She kept an antique shop, or rather, it kept her: Auntie’s Antiques.
She tickled under the chin of the bell above the door, just to check it still worked, and flipped over the sign to prove they were closed for business.
“Elevenses, dear!’’, she said to the pink-lipped, long-dead, Victorian girl in the portrait, flicking her frame with her faded ostrich-feather duster as she doddered by, “Auntie needs her tea.”
The stairway at the back of the shop took her, carefully, up to her self-contained flat and kitchenette. She lit the gas and put the kettle on the flame, automatically pushing open the top window to let the steam out, then absentmindedly watched a tube train crawl noisily between the tunnel and the back of the old paint factory, rinsing her Imperial Russian porcelain cup under the tap. Blank commuters stared out at her.
No one ever waves back anymore.
Her slight pique amplified her trembling and in an instant the cup was tumbling, dissolving with barely a tinkle on her chequered tiles.
“Oh Auntie! That was priceless.”
She swept the memories into a silver dustpan with her badger-hair brush, and went back downstairs, laying the dustpan on her sales counter for a moment. Shy under the gaze of the Grandfather clock standing silently over her, she shrugged off the feeling of paternal admonishment and picked out a Louis XV snuff box from her cabinet of prettiest things.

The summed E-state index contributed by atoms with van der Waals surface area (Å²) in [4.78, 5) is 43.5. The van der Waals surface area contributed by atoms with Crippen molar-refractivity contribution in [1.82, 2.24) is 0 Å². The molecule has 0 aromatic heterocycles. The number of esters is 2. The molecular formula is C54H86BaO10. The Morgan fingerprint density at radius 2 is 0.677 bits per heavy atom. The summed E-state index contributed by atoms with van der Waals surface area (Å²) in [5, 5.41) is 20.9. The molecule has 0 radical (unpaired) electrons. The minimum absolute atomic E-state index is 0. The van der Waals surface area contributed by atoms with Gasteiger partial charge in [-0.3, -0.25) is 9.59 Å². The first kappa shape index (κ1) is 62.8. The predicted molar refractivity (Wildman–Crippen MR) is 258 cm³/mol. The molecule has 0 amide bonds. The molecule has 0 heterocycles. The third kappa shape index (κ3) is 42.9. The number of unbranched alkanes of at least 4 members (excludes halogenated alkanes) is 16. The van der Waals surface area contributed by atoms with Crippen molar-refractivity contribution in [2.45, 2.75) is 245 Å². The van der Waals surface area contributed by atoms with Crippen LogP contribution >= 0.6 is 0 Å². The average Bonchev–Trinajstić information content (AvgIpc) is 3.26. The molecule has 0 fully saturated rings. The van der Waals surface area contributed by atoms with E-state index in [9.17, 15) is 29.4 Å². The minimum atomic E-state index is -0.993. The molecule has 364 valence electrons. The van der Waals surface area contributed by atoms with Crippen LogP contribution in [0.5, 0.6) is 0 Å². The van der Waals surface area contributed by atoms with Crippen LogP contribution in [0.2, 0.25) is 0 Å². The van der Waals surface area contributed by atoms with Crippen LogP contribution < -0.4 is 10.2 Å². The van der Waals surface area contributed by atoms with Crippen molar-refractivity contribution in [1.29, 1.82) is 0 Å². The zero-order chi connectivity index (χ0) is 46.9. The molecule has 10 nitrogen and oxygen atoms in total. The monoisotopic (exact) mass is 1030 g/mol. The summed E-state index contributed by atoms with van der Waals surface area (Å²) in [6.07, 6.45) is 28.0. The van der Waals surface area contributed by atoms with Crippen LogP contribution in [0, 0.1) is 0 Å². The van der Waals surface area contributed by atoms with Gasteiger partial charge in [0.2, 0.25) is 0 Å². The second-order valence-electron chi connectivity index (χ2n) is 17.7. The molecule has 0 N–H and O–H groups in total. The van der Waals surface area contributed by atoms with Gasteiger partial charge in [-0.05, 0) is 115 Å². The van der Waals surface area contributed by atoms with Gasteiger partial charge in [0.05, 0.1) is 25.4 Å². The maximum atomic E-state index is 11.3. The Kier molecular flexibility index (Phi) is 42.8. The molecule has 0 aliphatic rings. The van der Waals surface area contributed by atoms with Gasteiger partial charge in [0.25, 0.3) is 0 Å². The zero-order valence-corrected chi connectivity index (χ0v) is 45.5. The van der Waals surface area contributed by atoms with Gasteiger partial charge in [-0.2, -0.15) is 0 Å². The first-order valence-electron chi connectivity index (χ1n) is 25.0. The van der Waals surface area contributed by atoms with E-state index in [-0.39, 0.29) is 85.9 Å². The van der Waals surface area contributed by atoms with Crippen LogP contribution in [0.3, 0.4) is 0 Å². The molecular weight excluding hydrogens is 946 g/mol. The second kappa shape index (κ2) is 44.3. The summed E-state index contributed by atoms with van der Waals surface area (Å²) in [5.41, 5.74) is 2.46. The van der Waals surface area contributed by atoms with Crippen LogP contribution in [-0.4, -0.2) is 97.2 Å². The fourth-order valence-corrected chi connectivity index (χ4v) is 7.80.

“You’ll have to be patient with Auntie.”
Stroking the tortoiseshell inlay with her finger the velvet-lined lid purred when opened. She emptied the delicate fragments into it, closed the lid, and then pulled out a box of crucifixes. Choosing plain gold she laid it a-top the snuff box and then cut off a hunk of ribbon to tie around it, holding the crucifix in place.
“A love bow,” she whispered, to concentrate herself against the shaking.
At the back of the shop she let herself out into her dark, walled yard and felt the cold. With her best gold pansy trowel she scraped a shallow grave at the back, laid down the box, and scattered over it a shroud of dirt, the ribbon bright against the grey grit.
She hurried inside, closing the outside out.
“Auntie still hasn’t had her cup of tea.”